Perceptions of the roles and skills of primary health care professionals: implications for innovative and sustainable rural primary health care delivery
Crossland, Lisa Jayne (2011) Perceptions of the roles and skills of primary health care professionals: implications for innovative and sustainable rural primary health care delivery. PhD thesis, James Cook University.
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A report completed by the Australian National Hospital and Health Care Reform Commission made recommendations for reform of the primary health care system, including the need to ensure health care organisation is underpinned by the inclusion of the views of all Australians and the sustainability of rural service delivery through innovative workforce models. Previous research has concluded that it is unrealistic to introduce new approaches to health care delivery, particularly in relation to workforce reform, without first understanding how patients perceive the current roles of primary health care professionals. This study explores the perceptions patients have of their rural primary health care professionals and explores the impact of this in relation to innovative approaches to achieve sustainable rural primary health care delivery.
Aims and objectives: The key aim of this study is to explore individual patient perceptions of existing primary health care professionals (general practitioners, nurses, allied health professionals and ambulance paramedics) in four discrete rural and remote service locations (RRMA 5-7). The services represent the four main variants of primary health care delivery in north Queensland and include both GP and non-GP led models of care. The objectives are the identification and investigation of:
(i) individual patient perceptions of existing health care professionals; and the perceptions of the PHC professionals themselves, in four rural communities;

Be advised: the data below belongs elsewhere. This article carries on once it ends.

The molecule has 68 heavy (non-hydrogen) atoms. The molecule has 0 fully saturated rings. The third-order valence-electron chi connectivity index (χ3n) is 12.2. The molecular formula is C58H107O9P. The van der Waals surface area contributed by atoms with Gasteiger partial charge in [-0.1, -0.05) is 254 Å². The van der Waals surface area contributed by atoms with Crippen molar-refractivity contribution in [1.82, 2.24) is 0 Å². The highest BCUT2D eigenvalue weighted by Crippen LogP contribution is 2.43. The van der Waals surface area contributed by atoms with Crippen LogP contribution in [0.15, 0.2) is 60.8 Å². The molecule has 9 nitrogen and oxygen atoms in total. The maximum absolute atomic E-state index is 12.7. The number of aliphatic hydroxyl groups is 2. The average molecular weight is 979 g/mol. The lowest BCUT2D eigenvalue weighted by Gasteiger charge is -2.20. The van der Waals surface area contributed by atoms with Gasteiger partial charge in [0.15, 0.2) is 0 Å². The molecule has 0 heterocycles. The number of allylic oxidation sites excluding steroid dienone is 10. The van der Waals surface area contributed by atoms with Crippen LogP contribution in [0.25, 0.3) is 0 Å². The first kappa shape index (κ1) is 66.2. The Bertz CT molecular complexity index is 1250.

(ii) broad differences and similarities between rural patients' perceptions of PHC professionals and the key factors that contribute to these differences (with particular focus on the role of patient experience and the context of service delivery);
(iii) patient perceptions of the broad archetypal views of the health care professions; and
(iv) how these perceptions may impact on the development and introduction of innovative approaches to primary health care delivery.
Methods: The study design has two stages: (i) development of detailed case study profiles for each of four health care services and rural communities; including in-depth interviews with a total of 16 primary health care professionals; and (ii) in-depth semi-structured interviews with 43 patients. Stage two is informed by findings from a review of the national and international literature relating to patient perceptions. Interviews explore perceptions of health care professionals from patients' 'lived experiences' of these roles. In addition, patient perceptions of primary health care profession stereotypes are also investigated.
An adapted organisational change theory approach is used as the theoretical basis for data analysis. Data are managed using QSR NVivo7 software and emergent themes relating to patient perceptions of their primary health care professionals are compared and contrasted across all interviews. Findings are then explored in the context of the case study profiles.
|Item Type:||Thesis (PhD)|
|Keywords:||allied health professionals; ambulance paramedics; case study profiles; community health care; doctors; essential health care; general practitioners; GPs; health profession stereotypes; healthcare; innovation; innovative health care; interviews; North Queensland; nurses; patient experience; patient opinions; patient perceptions; patient views; PHC; practice nursing; primary health care delivery; primary health care professionals; primary health care services; primary health care workers; primary health care; regional Australia; remote communities; rural communities; sustainability; sustainable health care; workforce planning|
|Date Deposited:||04 Dec 2012 04:36|
|FoR Codes:||11 MEDICAL AND HEALTH SCIENCES > 1117 Public Health and Health Services > 111717 Primary Health Care @ 33%
11 MEDICAL AND HEALTH SCIENCES > 1117 Public Health and Health Services > 111708 Health and Community Services @ 34%
11 MEDICAL AND HEALTH SCIENCES > 1117 Public Health and Health Services > 111799 Public Health and Health Services not elsewhere classified @ 33%
|SEO Codes:||92 HEALTH > 9202 Health and Support Services > 920299 Health and Support Services not elsewhere classified @ 50%
92 HEALTH > 9205 Specific Population Health (excl. Indigenous Health) > 920506 Rural Health @ 50%
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